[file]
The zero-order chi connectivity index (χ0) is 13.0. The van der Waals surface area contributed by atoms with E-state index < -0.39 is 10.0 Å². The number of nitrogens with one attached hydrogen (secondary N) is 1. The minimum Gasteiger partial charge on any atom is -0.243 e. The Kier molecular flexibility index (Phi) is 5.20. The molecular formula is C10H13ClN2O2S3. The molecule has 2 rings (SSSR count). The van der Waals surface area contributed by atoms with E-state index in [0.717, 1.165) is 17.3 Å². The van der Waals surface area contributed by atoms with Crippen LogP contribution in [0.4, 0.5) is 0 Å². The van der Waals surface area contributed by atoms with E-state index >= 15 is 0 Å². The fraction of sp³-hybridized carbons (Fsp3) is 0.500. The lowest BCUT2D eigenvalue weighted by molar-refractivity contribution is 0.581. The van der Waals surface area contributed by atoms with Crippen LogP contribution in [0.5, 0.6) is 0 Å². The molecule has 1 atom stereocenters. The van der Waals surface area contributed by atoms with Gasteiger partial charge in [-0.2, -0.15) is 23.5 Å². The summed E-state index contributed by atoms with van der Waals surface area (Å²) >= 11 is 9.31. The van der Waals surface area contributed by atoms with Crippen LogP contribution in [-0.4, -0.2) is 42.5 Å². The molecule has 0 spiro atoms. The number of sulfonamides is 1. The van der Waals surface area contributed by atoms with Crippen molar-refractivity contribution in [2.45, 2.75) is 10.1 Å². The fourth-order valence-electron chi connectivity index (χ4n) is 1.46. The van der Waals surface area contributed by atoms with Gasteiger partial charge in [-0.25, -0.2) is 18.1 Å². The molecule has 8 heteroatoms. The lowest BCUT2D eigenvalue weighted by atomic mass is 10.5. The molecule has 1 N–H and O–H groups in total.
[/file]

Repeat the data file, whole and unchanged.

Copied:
The zero-order chi connectivity index (χ0) is 13.0. The van der Waals surface area contributed by atoms with E-state index < -0.39 is 10.0 Å². The number of nitrogens with one attached hydrogen (secondary N) is 1. The minimum Gasteiger partial charge on any atom is -0.243 e. The Kier molecular flexibility index (Phi) is 5.20. The molecular formula is C10H13ClN2O2S3. The molecule has 2 rings (SSSR count). The van der Waals surface area contributed by atoms with E-state index in [0.717, 1.165) is 17.3 Å². The van der Waals surface area contributed by atoms with Crippen LogP contribution in [0.4, 0.5) is 0 Å². The van der Waals surface area contributed by atoms with E-state index >= 15 is 0 Å². The fraction of sp³-hybridized carbons (Fsp3) is 0.500. The lowest BCUT2D eigenvalue weighted by molar-refractivity contribution is 0.581. The van der Waals surface area contributed by atoms with Crippen LogP contribution in [0.5, 0.6) is 0 Å². The molecule has 1 atom stereocenters. The van der Waals surface area contributed by atoms with Gasteiger partial charge in [-0.2, -0.15) is 23.5 Å². The summed E-state index contributed by atoms with van der Waals surface area (Å²) >= 11 is 9.31. The van der Waals surface area contributed by atoms with Crippen LogP contribution in [-0.4, -0.2) is 42.5 Å². The molecule has 0 spiro atoms. The number of sulfonamides is 1. The van der Waals surface area contributed by atoms with Crippen molar-refractivity contribution in [2.45, 2.75) is 10.1 Å². The fourth-order valence-electron chi connectivity index (χ4n) is 1.46. The van der Waals surface area contributed by atoms with Gasteiger partial charge in [-0.25, -0.2) is 18.1 Å². The molecule has 8 heteroatoms. The lowest BCUT2D eigenvalue weighted by atomic mass is 10.5. The molecule has 1 N–H and O–H groups in total.